Laurel Bern Interiors window treatments. Yes, that’s my lamp I brought over for the photoshoot.
The shade is mounted on a 1″ x 2″ board is running with the wide side parallel with the window frame. The boards are actually a tad smaller than that.
This next part is important, regarding inside mount Roman shades.
If you are doing an inside mount and space is tight, you can have your workroom run the board the other way. That is what we did for the green shade above. You can have as little as 1/2″ to work with.
Some will say that’s not enough, but we do it ALL the time! I did it in my old house. (below) It is alright if the shade protrudes up to 1/4″; it’s not noticeable.
When measuring for Roman Shades, it is essential to discuss with your workroom if they take off the measurement and, if so, how much. I would give them the exact measurements and have them take off 1/4″. (side to side) They might insist on a half-inch. I like them to fit pretty snugly, and maybe once, the installer had to shove them in. lol.
Long Windows or banks of windows.
When there is a mullion in between the windows, we can do separate shades.
or break it up between windows, leaving about a 1/4-1/2″ between shades.
Yes, I know there’s a kink in the shade. And, yes, it bothers me, too. haha. Alas, it’s an imperfect world.
Gorgeous bathroom with lovely sheer linen shades.
This brings me to another common problem with Roman Shades.
The part of the window that needs to be covered in a bathroom is usually the bottom, not the top.
Here are my solutions:
One is to do the shade as below, which we needed to do anyway.
In any case, what I do for all of my Roman Shades is make a permanent pleat at the bottom, and then when down, it’s not just a piece of straight fabric hanging. But then, I suggest raising it a few inches from the sill.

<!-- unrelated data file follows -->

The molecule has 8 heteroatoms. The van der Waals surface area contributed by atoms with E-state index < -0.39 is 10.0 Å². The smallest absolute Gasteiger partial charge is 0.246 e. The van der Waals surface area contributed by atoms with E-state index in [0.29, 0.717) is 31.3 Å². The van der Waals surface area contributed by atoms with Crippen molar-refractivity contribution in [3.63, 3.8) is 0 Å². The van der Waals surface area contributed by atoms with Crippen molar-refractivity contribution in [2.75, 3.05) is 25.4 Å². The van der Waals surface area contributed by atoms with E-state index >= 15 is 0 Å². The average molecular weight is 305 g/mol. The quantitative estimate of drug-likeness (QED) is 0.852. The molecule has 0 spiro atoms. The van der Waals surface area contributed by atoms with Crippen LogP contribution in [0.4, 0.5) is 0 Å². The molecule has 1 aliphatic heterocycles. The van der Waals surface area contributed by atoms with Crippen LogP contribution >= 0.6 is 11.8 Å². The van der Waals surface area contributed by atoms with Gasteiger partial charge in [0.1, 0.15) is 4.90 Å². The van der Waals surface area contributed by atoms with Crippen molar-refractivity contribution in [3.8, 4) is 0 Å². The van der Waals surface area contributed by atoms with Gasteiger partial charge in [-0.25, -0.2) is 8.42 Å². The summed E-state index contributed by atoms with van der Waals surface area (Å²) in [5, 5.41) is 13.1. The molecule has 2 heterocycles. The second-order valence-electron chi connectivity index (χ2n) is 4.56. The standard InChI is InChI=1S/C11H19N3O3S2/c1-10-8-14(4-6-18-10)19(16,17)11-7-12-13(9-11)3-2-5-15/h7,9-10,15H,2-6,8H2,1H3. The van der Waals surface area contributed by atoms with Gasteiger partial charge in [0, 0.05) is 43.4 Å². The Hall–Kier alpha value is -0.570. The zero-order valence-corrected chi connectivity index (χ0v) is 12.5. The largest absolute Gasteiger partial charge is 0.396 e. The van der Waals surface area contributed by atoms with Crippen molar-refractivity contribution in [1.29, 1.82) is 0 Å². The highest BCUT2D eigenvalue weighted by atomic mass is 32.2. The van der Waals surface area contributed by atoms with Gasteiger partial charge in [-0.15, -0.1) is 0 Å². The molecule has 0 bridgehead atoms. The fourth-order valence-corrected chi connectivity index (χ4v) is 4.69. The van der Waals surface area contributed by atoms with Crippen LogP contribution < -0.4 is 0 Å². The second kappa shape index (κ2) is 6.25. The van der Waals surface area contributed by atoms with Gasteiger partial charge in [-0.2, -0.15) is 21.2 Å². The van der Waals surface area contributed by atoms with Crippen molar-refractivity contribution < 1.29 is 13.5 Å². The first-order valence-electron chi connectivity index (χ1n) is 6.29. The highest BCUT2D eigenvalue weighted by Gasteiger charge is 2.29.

Another option is the top-down shades.
I found a tutorial on how to make them.
Otherwise, it is possible as in the Bronxville Bathroom to mount the shades part of the way down as in the lovely room below.
This is also a situation where they broke up the long expense with three shades. Really well-done.
Laurel, what about doing a faux Roman shade?
Well, my inclination is to say faux-get about it. (Sorry, couldn’t resist)
But, please be careful. A few key points.
- The money savings might not be that much.
- You won’t be able to use the shade. It is only a valance
- If there aren’t enough folds, it WILL look fake.
I’ve never done a faux Roman for all of the reasons above. However, if you do, please have at least 6 folds at a minimum.
When doing a Roman shade with trimming on the bottom of the shade.
It is essential that there’s a flap at the bottom so that the trim will be seen.
Here they did make a flap; however, it’s not big enough. I believe the workroom sent instructions so that it could be fixed. They’re still really lovely, no matter.
What about ready-made Roman shades?
Yes, you can find ready-made Roman shades. What this means is that there are a set number of sizes available. If you like the shade and the size works for you, then fine. However, please be careful. You might be able to get a completely custom-made shade for about the same price. Sometimes the ready-made shades are more money!
To close, I have a special treat for you.
Etsy now has dozens of workrooms that make gorgeous Roman shades, curtains (and pillows), and mostly for very reasonable prices. This widget (below) includes a sampling of some of my favorites.
Many of these workrooms do custom work with 100s of styles and fabrics.
Please click on any image for more information.
And, below is a graphic to pin to Pinterest.